Dave Carney and Rob Johnson — the former top Perry aides who on Thursday left Newt Gingrich’s floundering campaign — are said to be heading to Texas soon to join in on preparations for the run. I am told this is now “ninety percent likely to occur.” Additionally, Perry allies have begun holding meetings in the state and have been instructed to quietly reach out to contacts in early primary states.

The stars may have finally aligned for Perry, who, until recently, said he had no intentions of seeking the nomination. With no clear front runner emerging, and with Gingrich’s campaign dissolving, Perry could enter the field as a top-tier candidate, surrounded by the same team that helped him defeat Senator Kay Bailey Hutchison last year in the Texas gubernatorial primary. And because Texas leads the nation in job creation, the recent national economic numbers provide an instant rationale for his candidacy.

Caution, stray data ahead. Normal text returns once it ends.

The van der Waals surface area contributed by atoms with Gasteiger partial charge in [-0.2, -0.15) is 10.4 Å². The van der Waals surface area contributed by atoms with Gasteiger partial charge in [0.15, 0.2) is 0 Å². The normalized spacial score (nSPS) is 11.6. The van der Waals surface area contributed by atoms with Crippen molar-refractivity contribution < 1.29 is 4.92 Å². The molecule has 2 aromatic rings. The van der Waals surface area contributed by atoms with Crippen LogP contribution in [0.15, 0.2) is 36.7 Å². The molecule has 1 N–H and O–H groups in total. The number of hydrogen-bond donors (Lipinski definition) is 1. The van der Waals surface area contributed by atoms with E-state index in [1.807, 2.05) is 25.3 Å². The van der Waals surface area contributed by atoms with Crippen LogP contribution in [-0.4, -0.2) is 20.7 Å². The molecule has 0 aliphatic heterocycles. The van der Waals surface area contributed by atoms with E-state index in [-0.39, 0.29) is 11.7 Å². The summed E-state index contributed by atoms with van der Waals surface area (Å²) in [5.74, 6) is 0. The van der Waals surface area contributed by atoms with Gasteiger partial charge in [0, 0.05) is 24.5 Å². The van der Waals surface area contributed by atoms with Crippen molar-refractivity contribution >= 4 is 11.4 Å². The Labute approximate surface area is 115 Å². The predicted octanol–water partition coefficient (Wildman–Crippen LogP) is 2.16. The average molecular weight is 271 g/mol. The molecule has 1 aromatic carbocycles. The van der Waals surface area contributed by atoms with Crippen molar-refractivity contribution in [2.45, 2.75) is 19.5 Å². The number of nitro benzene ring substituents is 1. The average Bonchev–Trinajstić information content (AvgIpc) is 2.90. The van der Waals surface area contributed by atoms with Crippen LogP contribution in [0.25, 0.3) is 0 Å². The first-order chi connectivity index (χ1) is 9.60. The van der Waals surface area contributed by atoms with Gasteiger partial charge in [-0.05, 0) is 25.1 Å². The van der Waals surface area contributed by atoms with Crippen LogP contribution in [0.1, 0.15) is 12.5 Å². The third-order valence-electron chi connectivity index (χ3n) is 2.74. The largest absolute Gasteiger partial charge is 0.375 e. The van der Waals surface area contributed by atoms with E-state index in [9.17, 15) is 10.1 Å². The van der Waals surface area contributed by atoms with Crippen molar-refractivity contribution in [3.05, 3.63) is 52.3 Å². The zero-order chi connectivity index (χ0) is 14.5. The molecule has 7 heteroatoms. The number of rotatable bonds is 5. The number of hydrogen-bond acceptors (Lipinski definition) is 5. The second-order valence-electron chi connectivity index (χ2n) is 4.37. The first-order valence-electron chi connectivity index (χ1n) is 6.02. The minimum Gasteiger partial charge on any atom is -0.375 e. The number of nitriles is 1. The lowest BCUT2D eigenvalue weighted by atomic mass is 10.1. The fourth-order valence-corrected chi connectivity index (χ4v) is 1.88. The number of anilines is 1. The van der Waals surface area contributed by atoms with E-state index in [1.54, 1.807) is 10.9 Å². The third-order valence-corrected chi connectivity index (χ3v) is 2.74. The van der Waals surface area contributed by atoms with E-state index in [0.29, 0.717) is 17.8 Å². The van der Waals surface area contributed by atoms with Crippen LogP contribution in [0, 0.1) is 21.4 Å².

Like all candidates there are issues to overcome. But are bright spots as well: real executive experience (experience? what’s that?) as the longest serving governor in the U.S., enough personality and confidence to fill a ten gallon hat, a seasoned staff (Thanks, Newt!) and a populace hungry for solutions, not slogans.

According to the Dark Lord Rush Limbaugh, on Perry’s possible run,”“it’s a brand-new day, and it starts all over again.”

Gingrich posted a message regarding the staff changes on his Facebook page that included this prescient nugget, “I am committed to running the substantive, solutions-oriented campaign I set out to run earlier this spring. The campaign begins anew Sunday in Los Angeles.